to be applied as follows, viz:
First. For the construction of cul
verts, one hundred and twenty-five thou
saud dollars. Second. For the purchase of
ground and the erection and extension of build
ings for Tolicc Station-houses, three hundred
thousand dollars. For which Interest, not to
exceed the rate of six per cent, per annum,
shall be paid halt yearly, on the first days of
January and July, at the ofllce of the City
Treasurer. The principal of snid loan RhAjl be
payable and yniu u. eAualiou of tHtriy
years from the date of the same, and not before,
without the coneeut of the holders thereof; and
the certificates therefor, In the usual form of
the certificates of Uity Loan, shall be issued in
such amounts as the lenders may require, but
not for any fractional part of one huudred dol
lars; or, if required, in amounts ot uve nuuuicu
or one tbouennd dollars -uU it shall be ex
rred in oiu certificates that the loin therein
mention, and the interest thereof, are payable
lree from all taxes.
Section 2. Whenever any loan shall be made
oy virtue thereof, there shall be, by force of
this ordinance, annually appropriated out of the
income of the corporate estates and from the
sum raised by taxation, a sum eufliclent to pay
the interest on raid ccrtlfiates; aud the further
sum of three-tenths of one per centum on the
par value of such certificates so issued shall be
appropriated quarterly out of said income and
taxes to a sinking fund, which fund and Its ac
cumulations are hereby especially pledged for
the redemption and payment of said certifi
cates. RESOLUTION TO PUBLISH A LOAN BILL.
Jiesoloed, That tbe Clerk of Common Council
be authorized to publish in two daily newspa
pers of this city, daily for four weeks, the ordi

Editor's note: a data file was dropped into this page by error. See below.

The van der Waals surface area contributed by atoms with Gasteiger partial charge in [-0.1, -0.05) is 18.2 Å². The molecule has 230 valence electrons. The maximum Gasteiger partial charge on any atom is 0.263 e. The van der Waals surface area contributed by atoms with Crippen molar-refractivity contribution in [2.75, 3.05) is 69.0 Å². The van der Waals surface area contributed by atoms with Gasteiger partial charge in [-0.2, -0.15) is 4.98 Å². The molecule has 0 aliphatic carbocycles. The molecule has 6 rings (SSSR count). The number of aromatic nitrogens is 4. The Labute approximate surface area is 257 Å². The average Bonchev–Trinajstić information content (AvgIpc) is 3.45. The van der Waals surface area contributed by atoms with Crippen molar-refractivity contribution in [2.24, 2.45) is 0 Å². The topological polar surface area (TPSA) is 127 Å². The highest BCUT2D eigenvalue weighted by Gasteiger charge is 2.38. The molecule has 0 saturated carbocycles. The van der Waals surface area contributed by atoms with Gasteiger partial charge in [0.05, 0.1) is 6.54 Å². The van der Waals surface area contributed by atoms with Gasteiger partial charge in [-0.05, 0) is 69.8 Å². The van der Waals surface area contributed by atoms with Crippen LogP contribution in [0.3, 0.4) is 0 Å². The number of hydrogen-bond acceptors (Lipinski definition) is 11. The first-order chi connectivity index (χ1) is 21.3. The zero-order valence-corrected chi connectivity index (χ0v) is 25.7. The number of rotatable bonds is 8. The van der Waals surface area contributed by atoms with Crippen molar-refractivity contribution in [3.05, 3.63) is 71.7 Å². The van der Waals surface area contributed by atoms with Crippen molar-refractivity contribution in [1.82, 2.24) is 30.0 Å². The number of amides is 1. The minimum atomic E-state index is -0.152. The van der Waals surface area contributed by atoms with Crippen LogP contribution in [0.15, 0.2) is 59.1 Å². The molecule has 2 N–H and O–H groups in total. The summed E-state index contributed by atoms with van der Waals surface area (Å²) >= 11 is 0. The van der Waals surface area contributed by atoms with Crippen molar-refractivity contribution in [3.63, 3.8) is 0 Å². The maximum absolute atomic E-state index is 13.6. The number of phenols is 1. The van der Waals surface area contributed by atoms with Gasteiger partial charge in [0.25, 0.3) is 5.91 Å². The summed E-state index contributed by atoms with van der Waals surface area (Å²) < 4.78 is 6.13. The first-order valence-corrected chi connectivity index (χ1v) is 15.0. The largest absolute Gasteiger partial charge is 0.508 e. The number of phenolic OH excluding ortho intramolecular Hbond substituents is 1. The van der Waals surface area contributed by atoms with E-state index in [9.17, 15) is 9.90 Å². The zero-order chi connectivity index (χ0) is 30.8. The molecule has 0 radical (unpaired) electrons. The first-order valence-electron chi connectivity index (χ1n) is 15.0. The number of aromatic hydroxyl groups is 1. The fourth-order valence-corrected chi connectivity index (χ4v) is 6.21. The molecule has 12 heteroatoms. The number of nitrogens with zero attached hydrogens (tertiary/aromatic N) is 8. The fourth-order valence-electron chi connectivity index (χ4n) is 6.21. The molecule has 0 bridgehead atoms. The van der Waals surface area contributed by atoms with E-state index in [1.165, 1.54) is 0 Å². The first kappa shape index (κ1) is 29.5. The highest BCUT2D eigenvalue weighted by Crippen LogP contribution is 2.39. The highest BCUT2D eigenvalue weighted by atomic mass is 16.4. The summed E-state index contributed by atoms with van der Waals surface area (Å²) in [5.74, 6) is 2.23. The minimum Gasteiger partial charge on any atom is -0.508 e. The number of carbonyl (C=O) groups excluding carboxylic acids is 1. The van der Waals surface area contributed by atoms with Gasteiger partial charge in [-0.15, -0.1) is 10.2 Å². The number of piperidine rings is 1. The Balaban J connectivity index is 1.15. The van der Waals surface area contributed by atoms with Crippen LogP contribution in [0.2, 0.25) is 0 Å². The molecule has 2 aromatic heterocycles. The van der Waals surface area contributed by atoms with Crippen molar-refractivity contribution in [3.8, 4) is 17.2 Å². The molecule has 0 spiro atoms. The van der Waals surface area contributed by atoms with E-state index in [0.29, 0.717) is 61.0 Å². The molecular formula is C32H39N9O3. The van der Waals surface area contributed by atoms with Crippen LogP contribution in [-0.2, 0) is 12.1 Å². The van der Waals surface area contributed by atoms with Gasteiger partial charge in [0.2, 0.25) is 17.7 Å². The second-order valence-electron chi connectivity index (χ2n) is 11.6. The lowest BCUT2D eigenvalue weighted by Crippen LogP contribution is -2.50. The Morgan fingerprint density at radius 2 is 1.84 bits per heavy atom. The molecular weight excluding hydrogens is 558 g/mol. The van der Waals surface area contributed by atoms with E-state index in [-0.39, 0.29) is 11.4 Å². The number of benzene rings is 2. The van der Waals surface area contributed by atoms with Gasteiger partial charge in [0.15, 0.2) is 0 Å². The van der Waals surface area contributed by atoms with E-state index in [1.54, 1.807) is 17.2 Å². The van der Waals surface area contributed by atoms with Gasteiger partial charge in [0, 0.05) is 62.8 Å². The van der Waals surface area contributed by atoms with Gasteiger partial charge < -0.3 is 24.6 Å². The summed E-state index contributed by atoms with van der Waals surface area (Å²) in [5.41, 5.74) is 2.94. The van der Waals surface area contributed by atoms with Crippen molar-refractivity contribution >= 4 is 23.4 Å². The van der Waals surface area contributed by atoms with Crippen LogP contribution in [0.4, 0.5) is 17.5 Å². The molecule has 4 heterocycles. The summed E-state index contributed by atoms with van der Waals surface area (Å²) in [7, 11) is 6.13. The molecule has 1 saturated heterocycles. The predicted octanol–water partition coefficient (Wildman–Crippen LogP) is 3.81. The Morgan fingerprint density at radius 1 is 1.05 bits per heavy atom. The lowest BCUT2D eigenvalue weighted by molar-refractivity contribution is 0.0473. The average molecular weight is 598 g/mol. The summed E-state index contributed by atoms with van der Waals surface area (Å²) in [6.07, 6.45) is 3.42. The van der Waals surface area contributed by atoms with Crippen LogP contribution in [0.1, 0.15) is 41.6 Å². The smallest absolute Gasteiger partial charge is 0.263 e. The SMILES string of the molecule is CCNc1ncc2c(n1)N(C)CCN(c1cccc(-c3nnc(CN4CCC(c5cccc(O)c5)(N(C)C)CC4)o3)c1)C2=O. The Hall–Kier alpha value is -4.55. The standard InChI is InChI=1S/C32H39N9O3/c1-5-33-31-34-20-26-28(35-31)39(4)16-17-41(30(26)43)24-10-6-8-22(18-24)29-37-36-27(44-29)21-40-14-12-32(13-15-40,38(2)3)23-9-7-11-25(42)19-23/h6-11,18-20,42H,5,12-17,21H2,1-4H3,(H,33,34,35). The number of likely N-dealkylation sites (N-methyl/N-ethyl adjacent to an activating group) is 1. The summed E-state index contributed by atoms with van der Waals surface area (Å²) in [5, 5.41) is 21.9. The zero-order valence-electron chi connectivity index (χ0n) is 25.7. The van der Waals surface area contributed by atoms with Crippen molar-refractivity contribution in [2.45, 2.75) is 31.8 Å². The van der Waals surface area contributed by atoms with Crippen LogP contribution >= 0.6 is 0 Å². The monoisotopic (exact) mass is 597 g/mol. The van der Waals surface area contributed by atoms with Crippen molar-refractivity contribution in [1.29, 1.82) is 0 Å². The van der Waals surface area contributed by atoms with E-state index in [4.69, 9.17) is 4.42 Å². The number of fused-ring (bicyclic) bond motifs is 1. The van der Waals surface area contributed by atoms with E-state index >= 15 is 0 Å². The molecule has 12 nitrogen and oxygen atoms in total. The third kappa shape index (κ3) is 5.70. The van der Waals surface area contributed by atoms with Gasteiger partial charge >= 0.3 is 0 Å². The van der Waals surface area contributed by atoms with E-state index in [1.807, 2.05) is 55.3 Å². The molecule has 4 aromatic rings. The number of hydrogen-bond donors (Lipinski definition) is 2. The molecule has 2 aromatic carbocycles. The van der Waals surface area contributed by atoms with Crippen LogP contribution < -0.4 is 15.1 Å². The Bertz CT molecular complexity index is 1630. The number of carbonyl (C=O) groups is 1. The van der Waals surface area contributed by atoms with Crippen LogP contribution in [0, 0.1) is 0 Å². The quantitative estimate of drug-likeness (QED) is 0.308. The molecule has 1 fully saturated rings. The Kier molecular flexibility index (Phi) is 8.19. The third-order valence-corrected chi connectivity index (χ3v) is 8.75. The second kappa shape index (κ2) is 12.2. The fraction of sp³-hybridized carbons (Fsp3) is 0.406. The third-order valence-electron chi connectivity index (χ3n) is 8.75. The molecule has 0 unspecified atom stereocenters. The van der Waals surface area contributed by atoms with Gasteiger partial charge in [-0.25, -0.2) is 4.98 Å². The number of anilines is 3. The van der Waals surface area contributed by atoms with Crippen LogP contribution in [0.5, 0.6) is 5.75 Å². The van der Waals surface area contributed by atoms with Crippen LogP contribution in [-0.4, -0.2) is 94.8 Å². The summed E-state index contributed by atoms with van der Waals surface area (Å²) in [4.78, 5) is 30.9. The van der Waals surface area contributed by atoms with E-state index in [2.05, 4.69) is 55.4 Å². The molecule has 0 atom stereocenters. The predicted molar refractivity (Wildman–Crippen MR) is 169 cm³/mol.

nance presented to Common Council on Thurs
day, June 1, 1871, entitled "An ordinance to
authorize a loan for the construction of culverts
and for police purposes;" and that the said
Clerk, at the stated meeting of Councils after
the expiration of four weeks from the first day
of said publication, shall present to this Council
one of each of said newspapers for every
day in which the same shall have been
made. 62 24t
1 000 000 FEET iiemlock joist
' ' AND SCANTLING.
iLL LENGTHS,, ALL SIZES.
500 000 FKET 5-4 aud 4-isouTn-
EUN PINE2 FLOORING (Dry)
Onr own working. Assorted and unassorted.
250 000 FEET " VIRGINIA SAP
' FLOORING (Dry.)
Our own working. Assorted and unassorted.
250 000 FEET " 3" 5-8 ndl-5a
9 INCH SAP BOX BOARDS,
Together with a large and well-selected stock of
thoroughly seasoned Uuildlng Lumber of all desorlp
tlons, ni liable for the erection of large factories,
stores, dwellings, etc. in connection with the above
we are now running a
Steam Saw and Plnnliiff
And are fully prepared to furnish Builders and
91111 Wor It or all Inscriptions,
WINDOW FRAMES, 8ASH, SIIUTTERS, DOORS,
BRACK BT8, Etc
BUPERIOR WOOD MOULDINGS A SPECIALTY.
BROWN & WOELPPER,
No. 827 RICHMOND STREET,
5 9 tuthsim ' PHILADELPHIA
1 Q71 SEASONED CLEAR FINK. -t Qrj-t
IO 1 1 SBAbONED CLEAR PINS. 10 1 1
CHOICE PATTERN PINK.
SPANISH CEDARS FOR PATTERNS.
FLORIDA STEP BOARDS.
1 Qm WALNUT BOARDS AND PLANK, i Qpt
10 I 1 WALNUT BOARDS AND PLANK. 10 1 1
UNDERTAKERS' LUMBER, -g Qr
UNDERTAKERS' LUMBER. 10 1 1
WALNUT AND PINE.
1 U71 SEASONED POPLAR. -f Qrr-f
10 41 SEASONED OHERRY. 10 IX
WHITE OAK PLANK AND BOARDS,
1 Q71 CIGAR BOX MAKERS' IQrri
10 I 1 CIGAR BOX MAKERS' 1071
SPANISH CEDAR BOX BOARDS.
FOR SALE LOW.
1Q71 CAROLINA SCANTLING. -g Qm
10 1 1 CAROLINA H. T. SILLS. 10f 1
CEDAR 8H1NGLES. 1 CM
CYPRKdS SHINGLES. lOi'l
MAULE. BROTHER St CO.,
No, aooo SOUTH Street
13ANEL FLANK. ALL THICKNESSES..;
. COMMON PLANK, ALL TUICKNKSdSA
1 COMMON BOARDS.
1 and SIDE FENCE BOARDS.
WHITE PINE FLOORING BOARBS.
YELLOW AND SAP PINK FLOORINGS llf AB
t)4 SPRUCE JOIST, ALL SIZES.
HEMUtCK JOIST, ALL SIZES.
PLASTERING LATH A SPECIALTY.
Together with a general assortment of Bonding
Lumber for sale low for cash. T. W. SMALTZ,
6 30 em No, ins RIDGE Avenue, north of Poplar St
joeiFH H. Campion (late Moore & Campion),
WILLIAM SMITH, B1CUAKO B. CAXflOH,
SMITH & CAMPION.
FINE FURNITTKE, UP1IOLSTERINGS, AND IN
TERIOR HOUhE DECORATIONS,
No. U9 bOUTH T11IKD S'reet.
Manufactory, Nos. 816 and SIT LbVANT Street,
ALEXANDER G. CATTBLL A CO.;
PltODUCE COMMISSION M jCWJilAMTf, '
NO. M MOUTH WHAKV iUt
VO. It NORTH WATBTR BT&KST
(iiun e, urn. lm CAtm
xml | txt